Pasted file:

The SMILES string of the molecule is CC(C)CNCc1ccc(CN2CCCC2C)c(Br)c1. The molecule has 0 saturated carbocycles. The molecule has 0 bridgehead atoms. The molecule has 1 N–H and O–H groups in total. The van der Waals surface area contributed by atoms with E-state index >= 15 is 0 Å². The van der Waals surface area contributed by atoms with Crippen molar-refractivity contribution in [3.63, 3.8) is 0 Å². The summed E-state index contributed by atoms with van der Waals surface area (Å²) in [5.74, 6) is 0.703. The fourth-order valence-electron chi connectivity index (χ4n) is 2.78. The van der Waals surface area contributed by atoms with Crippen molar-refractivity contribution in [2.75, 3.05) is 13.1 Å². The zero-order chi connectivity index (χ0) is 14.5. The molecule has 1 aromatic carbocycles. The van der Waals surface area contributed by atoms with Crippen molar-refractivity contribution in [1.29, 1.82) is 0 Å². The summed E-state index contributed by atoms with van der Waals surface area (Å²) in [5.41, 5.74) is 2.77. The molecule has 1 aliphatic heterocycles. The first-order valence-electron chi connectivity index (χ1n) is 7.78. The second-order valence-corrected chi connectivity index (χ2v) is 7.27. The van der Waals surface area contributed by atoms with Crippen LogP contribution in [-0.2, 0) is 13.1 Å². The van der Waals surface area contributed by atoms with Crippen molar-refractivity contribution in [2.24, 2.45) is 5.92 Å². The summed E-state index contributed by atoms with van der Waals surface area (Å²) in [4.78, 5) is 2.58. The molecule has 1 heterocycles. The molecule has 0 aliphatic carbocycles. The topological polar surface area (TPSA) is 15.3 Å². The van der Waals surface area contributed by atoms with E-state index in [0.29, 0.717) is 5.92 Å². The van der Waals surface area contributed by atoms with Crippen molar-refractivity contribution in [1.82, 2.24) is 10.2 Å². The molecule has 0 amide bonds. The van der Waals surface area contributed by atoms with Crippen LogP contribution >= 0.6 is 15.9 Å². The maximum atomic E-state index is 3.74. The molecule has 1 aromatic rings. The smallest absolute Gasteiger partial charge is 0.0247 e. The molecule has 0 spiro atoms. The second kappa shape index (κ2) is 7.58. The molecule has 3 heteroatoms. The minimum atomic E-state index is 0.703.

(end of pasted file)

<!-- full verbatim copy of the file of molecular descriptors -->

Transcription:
The SMILES string of the molecule is CC(C)CNCc1ccc(CN2CCCC2C)c(Br)c1. The molecule has 0 saturated carbocycles. The molecule has 0 bridgehead atoms. The molecule has 1 N–H and O–H groups in total. The van der Waals surface area contributed by atoms with E-state index >= 15 is 0 Å². The van der Waals surface area contributed by atoms with Crippen molar-refractivity contribution in [3.63, 3.8) is 0 Å². The summed E-state index contributed by atoms with van der Waals surface area (Å²) in [5.74, 6) is 0.703. The fourth-order valence-electron chi connectivity index (χ4n) is 2.78. The van der Waals surface area contributed by atoms with Crippen molar-refractivity contribution in [2.75, 3.05) is 13.1 Å². The zero-order chi connectivity index (χ0) is 14.5. The molecule has 1 aromatic carbocycles. The van der Waals surface area contributed by atoms with Crippen molar-refractivity contribution in [1.29, 1.82) is 0 Å². The summed E-state index contributed by atoms with van der Waals surface area (Å²) in [5.41, 5.74) is 2.77. The molecule has 1 aliphatic heterocycles. The first-order valence-electron chi connectivity index (χ1n) is 7.78. The second-order valence-corrected chi connectivity index (χ2v) is 7.27. The van der Waals surface area contributed by atoms with Crippen LogP contribution in [-0.2, 0) is 13.1 Å². The van der Waals surface area contributed by atoms with Crippen molar-refractivity contribution in [2.24, 2.45) is 5.92 Å². The summed E-state index contributed by atoms with van der Waals surface area (Å²) in [4.78, 5) is 2.58. The molecule has 1 heterocycles. The molecule has 0 aliphatic carbocycles. The topological polar surface area (TPSA) is 15.3 Å². The van der Waals surface area contributed by atoms with E-state index in [0.29, 0.717) is 5.92 Å². The van der Waals surface area contributed by atoms with Crippen molar-refractivity contribution in [1.82, 2.24) is 10.2 Å². The molecule has 0 amide bonds. The van der Waals surface area contributed by atoms with Crippen LogP contribution >= 0.6 is 15.9 Å². The maximum atomic E-state index is 3.74. The molecule has 1 aromatic rings. The smallest absolute Gasteiger partial charge is 0.0247 e. The molecule has 0 spiro atoms. The second kappa shape index (κ2) is 7.58. The molecule has 3 heteroatoms. The minimum atomic E-state index is 0.703.